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Data Management - Organizational Roles and Responsibilities

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Chapter 6. Organizational Roles and Responsibilities

No effective data strategy will ever be developed without a primary responsibility assigned at a high enough level so that the rest of the organization will take the effort seriously and cooperate to make it a success. First of all, the chief information officer (CIO) and the chief technology officer (CTO) (or higher) must make it clear that creating and implementing a data strategy is critical to the success of the organization.The CIO should describe the reasons for the data strategy to all the stakeholders and, if possible, solicit buy in from them. The CTO evaluates technical alternatives and sets technical direction for IT. The CTO's performance plan should include developing, maintaining, and enforcing the data strategy. We need to be careful about the title of CTO and know where he or she reports, which must be to the CIO, who has overall responsibility for all IT operations

Building the Teams Who Create and Maintain the Strategy

Creating a strategy takes more time and effort than it takes to maintain it. At a minimum, while the data strategy is being developed, a full-time person (let's call him or her the data strategist) should be dedicated to this effort. The data strategy team consists of the following individuals:

Database administrator

Data administrator


Technical strategist

The ideal candidates from each group are the managers. It's imperative that the team meets regularly, at least once a week, to discuss status, issues, decisions that need to be made, and how to communicate the data strategy.

Sample Agenda for Weekly Data Strategy Team Meeting

These meetings should be scheduled for no more than 1 hour and less if there is not much to cover or report on. The meetings should always start on time, always end on time, and no time should be spent filling in anyone who comes late. An agenda for the meeting should always be provided ahead of time. The meeting should always be recorded by a scribe and the minutes distributed the same day to all the attendees as well as anyone else interested in the project. Donuts encourage the sugar freaks to come early. Keep the meeting on track, don't let the discussion degenerate into topics that are not on the agenda, and know what topics should be tabled, assigned, and left to another meeting. The attendees should know that the meeting will be crisp, constructive, and will not waste time.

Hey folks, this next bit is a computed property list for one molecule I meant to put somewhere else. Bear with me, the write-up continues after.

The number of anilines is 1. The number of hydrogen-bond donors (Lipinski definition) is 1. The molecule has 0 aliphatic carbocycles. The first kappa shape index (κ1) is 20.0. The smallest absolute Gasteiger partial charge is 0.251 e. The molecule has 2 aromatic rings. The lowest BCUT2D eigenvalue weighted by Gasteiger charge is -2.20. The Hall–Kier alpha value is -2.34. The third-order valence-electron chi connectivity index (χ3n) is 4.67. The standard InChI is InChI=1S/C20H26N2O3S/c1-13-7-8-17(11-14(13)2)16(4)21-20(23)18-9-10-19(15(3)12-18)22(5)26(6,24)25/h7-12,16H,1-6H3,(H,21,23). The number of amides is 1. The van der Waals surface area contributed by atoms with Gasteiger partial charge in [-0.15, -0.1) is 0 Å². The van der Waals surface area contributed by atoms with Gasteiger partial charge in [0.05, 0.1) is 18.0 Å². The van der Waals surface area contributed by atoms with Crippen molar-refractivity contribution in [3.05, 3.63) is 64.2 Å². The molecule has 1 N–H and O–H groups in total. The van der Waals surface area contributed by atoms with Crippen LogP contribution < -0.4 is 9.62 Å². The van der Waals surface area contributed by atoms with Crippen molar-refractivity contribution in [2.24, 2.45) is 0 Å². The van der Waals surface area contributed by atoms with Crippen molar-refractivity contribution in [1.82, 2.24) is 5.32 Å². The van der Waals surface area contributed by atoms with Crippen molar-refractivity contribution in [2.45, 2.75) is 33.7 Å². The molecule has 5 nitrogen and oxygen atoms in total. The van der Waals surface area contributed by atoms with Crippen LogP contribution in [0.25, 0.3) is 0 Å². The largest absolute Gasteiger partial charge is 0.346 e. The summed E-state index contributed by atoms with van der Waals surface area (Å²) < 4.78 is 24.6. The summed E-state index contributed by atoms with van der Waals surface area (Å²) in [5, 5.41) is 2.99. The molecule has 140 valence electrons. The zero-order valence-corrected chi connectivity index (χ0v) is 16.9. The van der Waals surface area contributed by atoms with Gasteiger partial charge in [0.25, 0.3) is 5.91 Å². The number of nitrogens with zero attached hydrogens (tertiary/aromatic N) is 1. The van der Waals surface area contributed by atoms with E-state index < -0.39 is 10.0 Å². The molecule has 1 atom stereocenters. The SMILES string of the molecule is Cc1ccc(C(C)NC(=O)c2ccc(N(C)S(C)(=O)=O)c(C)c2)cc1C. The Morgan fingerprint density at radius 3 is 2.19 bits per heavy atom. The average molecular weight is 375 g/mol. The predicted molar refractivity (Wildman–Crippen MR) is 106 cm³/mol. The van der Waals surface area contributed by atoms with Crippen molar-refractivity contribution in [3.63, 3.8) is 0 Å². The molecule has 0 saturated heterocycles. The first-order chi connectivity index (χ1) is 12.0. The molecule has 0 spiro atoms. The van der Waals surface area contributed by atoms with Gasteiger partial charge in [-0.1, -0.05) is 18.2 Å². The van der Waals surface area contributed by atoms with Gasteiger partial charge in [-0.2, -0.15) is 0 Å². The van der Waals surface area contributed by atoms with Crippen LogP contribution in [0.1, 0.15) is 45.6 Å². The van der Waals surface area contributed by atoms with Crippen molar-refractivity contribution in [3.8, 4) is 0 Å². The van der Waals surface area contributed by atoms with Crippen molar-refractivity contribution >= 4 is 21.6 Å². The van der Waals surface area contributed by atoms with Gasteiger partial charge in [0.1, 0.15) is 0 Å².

The following is an outline you can follow to produce your agenda for each meeting:

Discussion of agenda (does anything need to be added?)

Questions and discussion from the last meeting (based on minutes of the meeting)

Status (where you are, what's been accomplished, and what's been decided)

Reports from people with to-do lists

Topics for discussion (this section gets fleshed out)

Decisions that need to be made and sign-offs that are needed from other managers

Assignment of to-do list items with timeframes (when they are due)

Agenda topics for next week's meeting


Resistance to Change

As you build up your data strategy team, be aware that you might encounter resistance. People often feel threatened when they see changes to the status quo.

Existing Organization

The folks in IT don't like change if they believe it will diminish the power of the IT group. This is particularly true for managers. Managers put forward countless reasons why the organization should stay as is, especially if a change can decrease the number of employees they control because managers often equate headcount to power in the organization.

If the technicians are comfortable with the roles and the functions they perform, they do not want those designated functions to change. Few people welcome the new challenge.

“Reasons” for Resistance

This is just the most current initiative. We all pretend like it will happen and waste lots of time, but in the end, nothing good comes of it.

If we have to follow the standards imposed by the data strategy, it will cause our project schedule to slip.

The powers that be in the IT organization

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